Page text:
A local expert told Nick Luck that one of the main reasons why people follow Arabian racing is that the majority of the runners are seasoned campaigners that tend to be kept in training that bit longer. The Gulf's answer to jumps racing back home in Britain and Ireland if you like. Given the average age for Saturday's 12-runner Group 1 was six, it was hard to disagree with that logic.

However, what our expert failed to tell us about Arabian-breds is that they are flighty little buggers. Just ask the stalls handler who had his leg broken by one of the runners on Friday.

None of the Japanese-trained horses were reported to have wreaked such havoc this week but Panthalassa did win the Saudi Cup as a 6-year-old and that could go some way to explaining the growing affection and association that fans from that part of the world have built up with him.

Not only that, but his stablemate Bathrat Leon (Jpn) (Kizuna {Jpn}) won the 1351 Turf Sprint as a 5-year-old while Japan's third winner of the evening, the Yasutoshi Ikee-trained Silver Sonic (Jpn) (Orfevre {Jpn}), took out the G3 Red Sea Turf H. at the grand old age of seven.

Yoshito Yahagi | Jockey Club of Saudi Arabia

If it's not the horses that send the Japanese racing fans wild, perhaps it's the great characters associated with the game, and they don't come much better than the Saudi Cup-winning trainer Yoshito Yahagi.

Just about the only man who could pull off a grey suit bedecked with a red and white-striped tie and topped off with a bright purple hat, Yahagi let everyone in on the secret behind his hat-wearing habits after Panthalassa's triumph.

“When I started training, nobody knew who I was. That way, how people came to recognise me, was when I started wearing hats. Today, I wore the same hat that I wore to the Breeders' Cup. I have 200 to 300 hats.”

Long gone are the days where Yahagi needs to wear an illuminous hat to get himself recognised. His achievements speak volumes. Similarly, the Saudi Cup has now become a recognised event, and Ryan says that it is here to stay.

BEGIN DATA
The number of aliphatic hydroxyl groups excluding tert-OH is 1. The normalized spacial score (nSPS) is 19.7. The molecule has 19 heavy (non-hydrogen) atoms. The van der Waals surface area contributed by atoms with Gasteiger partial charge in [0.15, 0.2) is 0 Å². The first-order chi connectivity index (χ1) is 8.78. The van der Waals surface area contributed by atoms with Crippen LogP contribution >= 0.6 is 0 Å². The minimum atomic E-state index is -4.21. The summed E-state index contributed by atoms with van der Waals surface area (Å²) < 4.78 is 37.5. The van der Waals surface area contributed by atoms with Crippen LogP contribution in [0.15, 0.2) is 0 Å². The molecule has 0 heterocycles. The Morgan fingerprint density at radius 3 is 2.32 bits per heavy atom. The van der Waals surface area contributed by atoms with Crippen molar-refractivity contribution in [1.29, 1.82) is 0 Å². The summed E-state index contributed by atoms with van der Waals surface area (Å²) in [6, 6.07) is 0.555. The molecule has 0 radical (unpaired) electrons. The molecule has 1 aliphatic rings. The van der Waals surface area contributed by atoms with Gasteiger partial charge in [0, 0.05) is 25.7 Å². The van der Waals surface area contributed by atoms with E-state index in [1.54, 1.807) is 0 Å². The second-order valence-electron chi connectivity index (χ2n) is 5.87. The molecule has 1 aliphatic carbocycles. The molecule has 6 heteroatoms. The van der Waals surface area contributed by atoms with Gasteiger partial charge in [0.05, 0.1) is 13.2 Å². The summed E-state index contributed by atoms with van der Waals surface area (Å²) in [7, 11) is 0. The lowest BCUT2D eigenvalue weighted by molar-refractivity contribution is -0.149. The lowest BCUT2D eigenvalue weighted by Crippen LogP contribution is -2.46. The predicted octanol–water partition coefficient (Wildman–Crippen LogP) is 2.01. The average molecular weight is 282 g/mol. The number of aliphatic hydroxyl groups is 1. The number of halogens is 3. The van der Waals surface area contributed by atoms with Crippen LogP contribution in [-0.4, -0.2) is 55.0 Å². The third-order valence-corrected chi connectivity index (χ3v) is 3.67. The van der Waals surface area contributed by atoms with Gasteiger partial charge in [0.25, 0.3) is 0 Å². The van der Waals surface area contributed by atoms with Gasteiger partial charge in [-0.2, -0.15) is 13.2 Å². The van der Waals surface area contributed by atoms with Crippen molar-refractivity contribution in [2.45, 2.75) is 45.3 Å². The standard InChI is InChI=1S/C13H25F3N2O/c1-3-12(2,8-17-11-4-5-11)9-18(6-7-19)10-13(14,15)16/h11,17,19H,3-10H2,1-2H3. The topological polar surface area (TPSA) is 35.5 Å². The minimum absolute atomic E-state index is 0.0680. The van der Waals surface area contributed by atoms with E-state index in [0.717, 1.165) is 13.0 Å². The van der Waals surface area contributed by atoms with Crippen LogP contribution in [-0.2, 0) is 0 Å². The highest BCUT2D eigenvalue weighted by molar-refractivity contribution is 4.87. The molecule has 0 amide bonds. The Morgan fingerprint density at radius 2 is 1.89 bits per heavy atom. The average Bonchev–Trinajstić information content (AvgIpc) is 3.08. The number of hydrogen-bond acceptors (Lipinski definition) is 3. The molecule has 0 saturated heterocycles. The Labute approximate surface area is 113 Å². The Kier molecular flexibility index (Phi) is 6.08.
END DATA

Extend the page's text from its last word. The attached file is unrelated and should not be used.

“When you think about it, we started in April 2019 with one race and now we have ended up with a two-day festival with people coming from all over the world. Even look at that jockeys' challenge yesterday, that is turning into a proper test–dirt, turf, sprint and middle-distance races–and we have jockeys begging us to get into it. It's become a real spectacle.

“It was great that the locals got a winner. We always felt that the Saudi Derby was probably the race that they could grab a hold of and win. There are just plenty of positives to take from the two days and there was a huge crowd again here tonight. It's really positive.”

He added, “You see the guys here who are so active in the horses-in-training sales back home, in particular looking for those dirt types, and it's very easy to see what pedigrees go on it. For the horses who have been imported, it does take them a little bit of time to acclimatise, we have seen that, but a bit of patience goes a long way.”

Hapipi Go Lucky (Ire) (Mehmas {Ire}) is one such graduate. A winner for Johnny Murtagh when trained in Ireland, she was sourced at the Tattersalls Horses-In-Training Sale in 2011 for just 11,000gns, but landed a $400,000 handicap for her new connections on Friday.

Such success can only be a benefit to the local owners and trainers, who will doubtlessly feel they have a chance to get in on the action in the coming years. But it's the Panthalassas, Elite Powers and the Country Grammers of this world that will help drive the Saudi Cup's status as a global event, and Ryan has put together a team with a track record of delivering the goods.

“It started from year one–we put the horse at the very centre of our efforts. The trust with the horse and then hopefully the people will follow. A mention for Emer Fallon, a fellow Irish native, she does amazing work with the trainers, who all know her. The jockeys get on great with her as well. She follows the form on a global level and she's really the one who sets the tone for all of this and we just rally around her in terms of the conversations that need to be had to attract people to the meeting.”